Opportunities abound but credit is still crunched

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With investors expected to increase their allocation to property over the next two years, it follows logically that they perceive opportunities in the current environment. In general, this seems to be the case, but there is a significant difference between the perception of opportunities in residential and commercial markets. In addition, the availability of credit makes a big difference in the ability of investors to take advantage of available opportunities – even for those at the wealthier end of the spectrum.

Assessing the asset class: residential 7 of 15 Investing with a home bias 5 of 15

Residents of the United States, please read this important information before proceeding

Please read this important information before proceeding.

In all, 76 per cent of investors say that they perceive opportunities in residential property markets, but 60 per cent of that total agree when asked whether a lack of available credit is making it difficult to take advantage of them. Even though many wealthy individuals buy with low levels of leverage, investors do seem to feel that a lack of access to credit is having an impact on their ability to take advantage of opportunities. In most areas of the world, banks are providing much less mortgage finance, with lower levels of loan-to-value.

There is slightly less optimism about the opportunities in commercial property – and credit here is a much bigger issue. A total of 68 per cent of investors see opportunities in the current market, but three quarters of that group say they are finding it difficult to take advantage of them because of a lack of credit. This finding demonstrates how important leverage had become in the commercial market. Today, if debt is available at all for this type of investment, only the most experienced investors and developers with a proven track record can access the market.

Which of the following statements best describes your current view of the global property market across the following categories? Residential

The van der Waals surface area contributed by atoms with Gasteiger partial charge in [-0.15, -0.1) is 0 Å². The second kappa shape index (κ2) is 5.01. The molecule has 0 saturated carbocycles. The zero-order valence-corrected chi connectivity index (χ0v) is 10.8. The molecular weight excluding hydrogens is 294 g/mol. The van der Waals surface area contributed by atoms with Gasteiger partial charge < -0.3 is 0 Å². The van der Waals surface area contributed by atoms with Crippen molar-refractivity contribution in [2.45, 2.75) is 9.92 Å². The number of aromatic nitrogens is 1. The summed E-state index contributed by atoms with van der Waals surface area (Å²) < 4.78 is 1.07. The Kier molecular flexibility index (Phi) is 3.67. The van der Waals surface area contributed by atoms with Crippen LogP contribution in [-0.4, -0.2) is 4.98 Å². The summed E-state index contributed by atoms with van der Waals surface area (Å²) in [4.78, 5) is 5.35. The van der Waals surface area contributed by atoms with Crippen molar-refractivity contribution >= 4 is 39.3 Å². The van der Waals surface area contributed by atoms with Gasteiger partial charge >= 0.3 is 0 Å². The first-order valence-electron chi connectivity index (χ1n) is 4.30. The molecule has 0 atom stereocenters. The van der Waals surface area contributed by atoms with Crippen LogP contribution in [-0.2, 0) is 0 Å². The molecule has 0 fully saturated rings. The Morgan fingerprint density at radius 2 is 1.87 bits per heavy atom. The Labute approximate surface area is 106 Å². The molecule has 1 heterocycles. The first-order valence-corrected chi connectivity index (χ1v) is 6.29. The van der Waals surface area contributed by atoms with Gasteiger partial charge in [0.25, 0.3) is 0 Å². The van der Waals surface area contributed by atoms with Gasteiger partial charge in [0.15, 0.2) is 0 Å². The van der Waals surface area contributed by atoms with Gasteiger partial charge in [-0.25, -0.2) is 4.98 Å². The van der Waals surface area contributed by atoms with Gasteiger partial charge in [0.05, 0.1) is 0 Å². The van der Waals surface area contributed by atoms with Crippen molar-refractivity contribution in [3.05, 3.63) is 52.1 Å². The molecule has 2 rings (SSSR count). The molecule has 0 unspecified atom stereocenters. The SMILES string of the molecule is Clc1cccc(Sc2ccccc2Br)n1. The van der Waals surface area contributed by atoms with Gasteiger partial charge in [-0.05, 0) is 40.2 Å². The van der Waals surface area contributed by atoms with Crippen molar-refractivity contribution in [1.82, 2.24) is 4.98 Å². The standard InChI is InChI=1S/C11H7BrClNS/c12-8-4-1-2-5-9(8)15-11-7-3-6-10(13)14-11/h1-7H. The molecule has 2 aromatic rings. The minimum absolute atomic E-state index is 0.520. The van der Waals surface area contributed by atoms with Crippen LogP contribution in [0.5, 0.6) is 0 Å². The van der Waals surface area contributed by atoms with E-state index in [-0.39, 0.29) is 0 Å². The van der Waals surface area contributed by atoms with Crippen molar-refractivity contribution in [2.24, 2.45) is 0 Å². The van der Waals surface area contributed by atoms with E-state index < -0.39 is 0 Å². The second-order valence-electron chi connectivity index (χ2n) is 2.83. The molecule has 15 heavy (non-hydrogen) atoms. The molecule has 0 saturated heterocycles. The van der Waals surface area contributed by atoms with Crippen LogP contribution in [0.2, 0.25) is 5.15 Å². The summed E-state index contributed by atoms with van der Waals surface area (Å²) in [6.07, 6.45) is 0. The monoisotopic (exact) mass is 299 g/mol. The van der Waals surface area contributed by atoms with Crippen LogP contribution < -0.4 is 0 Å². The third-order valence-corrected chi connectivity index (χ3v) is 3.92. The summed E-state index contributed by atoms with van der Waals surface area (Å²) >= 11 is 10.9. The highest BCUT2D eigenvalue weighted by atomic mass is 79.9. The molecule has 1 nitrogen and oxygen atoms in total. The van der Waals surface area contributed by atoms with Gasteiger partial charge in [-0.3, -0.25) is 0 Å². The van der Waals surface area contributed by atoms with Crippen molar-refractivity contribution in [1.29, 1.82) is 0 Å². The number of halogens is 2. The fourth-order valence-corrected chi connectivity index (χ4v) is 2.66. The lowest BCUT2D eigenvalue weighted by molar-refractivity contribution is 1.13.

Which of the following statements best describes your current view of the global property across the following categories? Commercial


Aside from the availability of credit, investors need to be careful how they use leverage in their property investments, according to Philip Jeffcock, Real Estate Director at Barclays. “You are adding risk to what is already a very concentrated risk scenario,” he says. “You need to be careful that the risk-return relationships of your property portfolio match those of the rest of your portfolio. If you can reduce the level of leverage then you reduce the risk and you can therefore focus more on the returns.”

Another hurdle preventing investors from taking advantage of current opportunities is the expectation gap between buyers and sellers – in other words, sellers still expect higher prices than buyers are prepared to pay. “What’s happened in the past three months is a lot of people have suddenly woken up and decided to buy some real estate,” says Angus McIntosh, a Partner and Head of Research at King Sturge. “But the problem is that now nobody wants to sell. So whereas there was quite a lot of stock around last Christmas and few buyers, now there are quite a few buyers and very little prime stock. The market is active for the best buildings; secondary investments are still very difficult to sell.”

Since January 2008, has the market value of your property portfolio increased and do you expect it to do so in the next two years?


12% Homes in the U.S. repossessed since the December 2008 records began and so.


In general, there is guarded optimism among the high net worth respondents that their property portfolio will increase in value over the next two years. Just under half of respondents expect the value of their portfolio to increase, but only 23 per cent expect a decrease, with the remainder expecting no change. Investors from Canada, Singapore and India are most bullish about the future; those from Spain and the GCC least so. Interestingly, investors from the GCC are also most likely to increase their allocation to property. This suggests that they may have a longer time horizon, and do not necessarily expect prices to rise within the short to medium term. Of course, an increase in the value of a portfolio could be driven by two factors: first, the value of properties could be rising; but second, investors could be adding new properties to their portfolio, which our figures on allocation suggest could be the case for many individuals.